January 14th, 2009

Cramer and COP

As a chartist, I can’t help but feel violated and incensed when I hear (and read) Cramer do his “technical vs. fundamental … which is better” shtick. It’s a set-up and blatant lame attempt to put charts and technical analysis down (don’t believe that he’s trying to teach technical analysis).

For example, last night he presented a technical interpretation of ConocoPhillips (COP). He said he has,

“plenty of respect for technical analysis, too, especially since this approach seems to be driving the market right now [my emphasis added] …. thinks technicians are willing to give up on COP too easily when there are so many bullish reasons to like the stock. Technicians study charts showing past action to predict future performance. These charts say Conoco’s a buy at present levels – $51 – but below $48 the trade’s done and gone. Cramer, however, disagrees. The fundamentals show, he said, that COP is even more of a buy if it drops that low.”

Where should I begin? There’s so much to chew on – a spit out! I’d like to start by pointing out that I analyzed the charts of the three integrated oil companies (XOM, COP and CVX) last October 14 when I wrote: “…take a look at what’s happening to the some of the largest cash machines, the major integrated oil firms. Are they confirming we’ve reached the bottom or will the lower boundary of their channels going to be busted also (note these charts cover 23 years!).” Here’s the chart of COP I included in that post:

Cramer showed a short-term update of the COP chart:

Here are some of the errors in Cramer’s presentation:

  • Technical analysis doesn’t say the COP should be bought at today’s prices and sold if the price went to 48. Technical analysis says that there’s a potential for support at the long-term trendline at 42 and purchase after a bounce off that support would be ideal. If the price doesn’t decline here but instead moves up, that a break above the resistance level at 56 would be an excellent jumping in point (because the odds favor a quick continued further upside after that).
  • Technician and fundamentalist both agree that buying lower is better than buying higher and selling higher is better than selling lower. It’s really only a question of what signal to look for to indicate to you that the odds favor the stock going higher from the current level and less risk of its going lower. Fundamentalists (and Cramer) have no such signal. As he says, “if COP is a buy at 50 then it’s a buy at 48.” But would it also be a buy at 80 or 70? Or 45 and 35?
  • The odds are technicians might have sold COP as the market was in the midst of the bear market last summer when oil was above 135 and COP hit the top of that 24-year channel. It would have been a perfect time to sell and wait for it to go lower. But Cramer was out regularly touting COP at those high prices. For example, as the price of oil was skyrocketing, he wrote in his blog on July 1 when COP was 94, “last week Conoco (NYSE:COP) should have exploded, but it couldn’t because it is such a big part of the S&P. Chevron (NYSE:CVX) and Exxon (NYSE: XOM) are no different.” A few weeks later, on July 24, 2008 (COP was 81.79) on his Stop Trading segment he said “For the oil and gas sector, Occidental Petroleum (OXY) and ConocoPhillips (COP) are too cheap.”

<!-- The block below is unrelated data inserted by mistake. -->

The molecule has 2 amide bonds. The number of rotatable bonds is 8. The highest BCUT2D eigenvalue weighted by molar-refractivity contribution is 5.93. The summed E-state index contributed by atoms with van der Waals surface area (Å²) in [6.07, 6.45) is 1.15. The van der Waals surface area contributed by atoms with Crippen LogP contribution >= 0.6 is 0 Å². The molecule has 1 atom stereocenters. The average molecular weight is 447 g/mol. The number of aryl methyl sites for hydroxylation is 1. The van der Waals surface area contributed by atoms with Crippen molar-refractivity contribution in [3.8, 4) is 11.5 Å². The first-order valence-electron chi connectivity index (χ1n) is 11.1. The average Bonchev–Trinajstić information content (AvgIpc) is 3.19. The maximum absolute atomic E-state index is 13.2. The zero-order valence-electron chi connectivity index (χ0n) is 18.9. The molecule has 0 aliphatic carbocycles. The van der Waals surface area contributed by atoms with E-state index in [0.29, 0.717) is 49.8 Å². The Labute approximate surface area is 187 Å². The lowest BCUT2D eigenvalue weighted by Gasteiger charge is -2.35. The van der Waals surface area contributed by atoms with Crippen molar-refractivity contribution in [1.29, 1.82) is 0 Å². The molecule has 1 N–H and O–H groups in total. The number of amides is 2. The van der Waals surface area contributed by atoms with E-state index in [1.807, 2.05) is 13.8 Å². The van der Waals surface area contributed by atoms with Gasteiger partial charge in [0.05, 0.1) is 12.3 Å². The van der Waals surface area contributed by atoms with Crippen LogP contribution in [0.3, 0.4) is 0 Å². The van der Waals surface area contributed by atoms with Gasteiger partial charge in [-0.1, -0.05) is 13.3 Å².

I could go on and on citing similar examples. But the bottom line is that valuation is a transitory thing. One day, something might look cheap fundamentally and the next day look expensive. You may come up with the same value for the stock both time but the yardstick you use to measure is made of rubber. It stretchs and contracts. With fundamental analysis, there’s no standard against which to measure the yardstick itself.

Technical analysis reveals how all market participants value a stock (or the market) and how their collective valuations changes over time. Stock valuations are dynamic, not static; those valuations follow trends (momentum) and those valuations reflect being in demand or out of favor. Techncial analysis focuses on the trends (rather than the causes) and descern when those trends might change (based on when they had in the past).

As a footnote let me add that I wrote CNBC the following:

If you want to want to make a fair presentation of technical analysis launch a show which would be a spin-off of the Million Portfolio Challenge. Put a couple of real, true tech gurus (like Carter Worth or Louis Yamada) up against a couple of fundamental analysts and let them battle it out on the market, on industry sectors, on individual stocks. Each would talk in their own terms (technical talking momentum, charts, etc. and fundamental talking about sales growth, profit margins, fair value). Each show would cover several topics (perhaps on a viewer call up/email basis) and the teams would be allowed to invest a certain amount of their portfolio on each decision.

Part of each show would be a follow up on recommendations made several months ago. There would also be a running Portfolio balance (vs. a benchmark like the S&P 500 Index) to see which “team” (technical vs. fundamental) has the best on-going performance.

But please, muzzle Cramer from talking technical analysis.

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